September 9, 2013; Washington Post
Earlier this week, we reported on a nonprofit from West Virginia dropping out of the federal program of recruiting nonprofits and public agencies to function as “navigators” for people purchasing health insurance on the state and federal exchanges. Now, a second group, this one in Ohio, has dropped out.
In this case, it seems to be a problem with the rules, not the intimidating letters from state attorneys general and a U.S. House of Representatives committee. The Cincinnati Children’s Hospital Medical Center is not going to proceed with its navigator’s grant because it learned of an Ohio law that prevents groups that negotiate with insurers themselves (as hospitals do) from serving as navigators.
But in this case, the Ohio law may be a different type of activity to make the navigators program more difficult. Ohio is one of 14 states that as of this summer had enacted legislation with additional requirements and regulations on health exchange navigators. USA Today now counts 16 states with requirements that go beyond the federal standards for regulating navigators.
One of the increasingly common state-imposed requirements is to prevent navigators from being able to provide any kind of advice to consumers. Ohio and Missouri are two states that have adopted this policy, while Georgia will require navigators to pass insurance broker licensing tests, even though navigators aren’t permitted by federal law to act as brokers. Given that the purchasers of insurance on the exchanges are likely to be people without insurance and probably more flummoxed than the rest of us in sorting through insurance offerings, a little consumer advice from navigators could be very helpful to consumers, but Ohio and Missouri are going to steer purchasers into caveat emptor mode.
It doesn’t take new laws for states to muck up the navigators program. In Florida, the state is preventing the navigators’ outreach staff from doing any of their work on the grounds of county health departments. So if consumers show up at a health department asking for information about the exchanges, the state will prevent navigators from being in the building, or perhaps even on the grass outside. Go figure, except that it is meant to make the navigators’ work more difficult. The state rule may not be applicable against Pinellas County, since it is the county government itself that got the navigator’s grant, and the state would be hard pressed to prevent county staff from showing up in their own offices.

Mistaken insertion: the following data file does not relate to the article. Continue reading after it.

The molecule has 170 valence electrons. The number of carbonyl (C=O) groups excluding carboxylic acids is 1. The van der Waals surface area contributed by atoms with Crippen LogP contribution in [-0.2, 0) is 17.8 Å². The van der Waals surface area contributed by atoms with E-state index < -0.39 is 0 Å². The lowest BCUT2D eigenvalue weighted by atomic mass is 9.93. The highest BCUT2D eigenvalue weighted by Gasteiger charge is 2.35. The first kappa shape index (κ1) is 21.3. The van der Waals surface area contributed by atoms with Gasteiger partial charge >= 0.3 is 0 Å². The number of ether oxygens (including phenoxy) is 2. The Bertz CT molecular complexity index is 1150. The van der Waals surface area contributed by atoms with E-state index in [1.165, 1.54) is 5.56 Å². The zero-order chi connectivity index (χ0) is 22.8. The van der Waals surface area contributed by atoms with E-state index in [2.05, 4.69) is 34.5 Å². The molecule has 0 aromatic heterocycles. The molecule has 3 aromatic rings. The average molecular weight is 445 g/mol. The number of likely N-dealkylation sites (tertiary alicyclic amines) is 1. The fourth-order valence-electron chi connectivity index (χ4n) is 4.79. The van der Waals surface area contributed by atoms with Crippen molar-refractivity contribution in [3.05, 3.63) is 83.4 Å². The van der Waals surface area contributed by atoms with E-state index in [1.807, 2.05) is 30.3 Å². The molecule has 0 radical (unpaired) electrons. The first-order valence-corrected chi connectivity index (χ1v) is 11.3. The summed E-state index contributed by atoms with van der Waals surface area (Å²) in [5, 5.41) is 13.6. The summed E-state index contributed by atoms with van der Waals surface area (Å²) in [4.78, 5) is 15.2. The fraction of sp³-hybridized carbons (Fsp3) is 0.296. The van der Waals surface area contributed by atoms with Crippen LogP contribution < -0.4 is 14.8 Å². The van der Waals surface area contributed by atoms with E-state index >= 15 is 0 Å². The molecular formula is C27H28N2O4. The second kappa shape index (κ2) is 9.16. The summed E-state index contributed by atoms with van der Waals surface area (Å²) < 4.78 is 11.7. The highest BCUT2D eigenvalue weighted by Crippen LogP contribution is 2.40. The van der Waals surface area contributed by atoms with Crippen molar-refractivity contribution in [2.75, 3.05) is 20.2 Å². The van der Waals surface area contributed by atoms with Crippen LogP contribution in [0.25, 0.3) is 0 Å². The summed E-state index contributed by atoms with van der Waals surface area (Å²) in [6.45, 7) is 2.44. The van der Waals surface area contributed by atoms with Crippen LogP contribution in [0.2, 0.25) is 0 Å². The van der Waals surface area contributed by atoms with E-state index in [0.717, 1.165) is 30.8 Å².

Are these states concerned about making the navigators program better and stronger? Not on your life. Here’s how Georgia’s state insurance commissioner explained the Peach State’s insurance broker licensing requirement: “Let me tell you what we’re doing (about ObamaCare),” Georgia Insurance Commissioner Ralph Hudgens said last month. “Everything in our power to be an obstructionist.”
Call it as it clearly is: The states’ AGs’ letters, the request from the House Commerce and Energy Committee, and the 16 states with new regulations for navigators (with other states considering more), are all part of a picture. Regardless of the high-flown rhetoric about protecting the privacy of consumers’ personal information or preventing criminals from being hired as navigators staff, the underlying or overriding motive behind all of these actions is to strew as many obstacles as possible in the path of ACA implementation. With only weeks to go, the navigator grantees are moving as fast as they can to hire, train, and field staff to provide assistance to as many as 30 million uninsured people who might want to purchase health insurance on the exchanges. Their success will be despite the obstructionism of Republican state governments.—Rick Cohen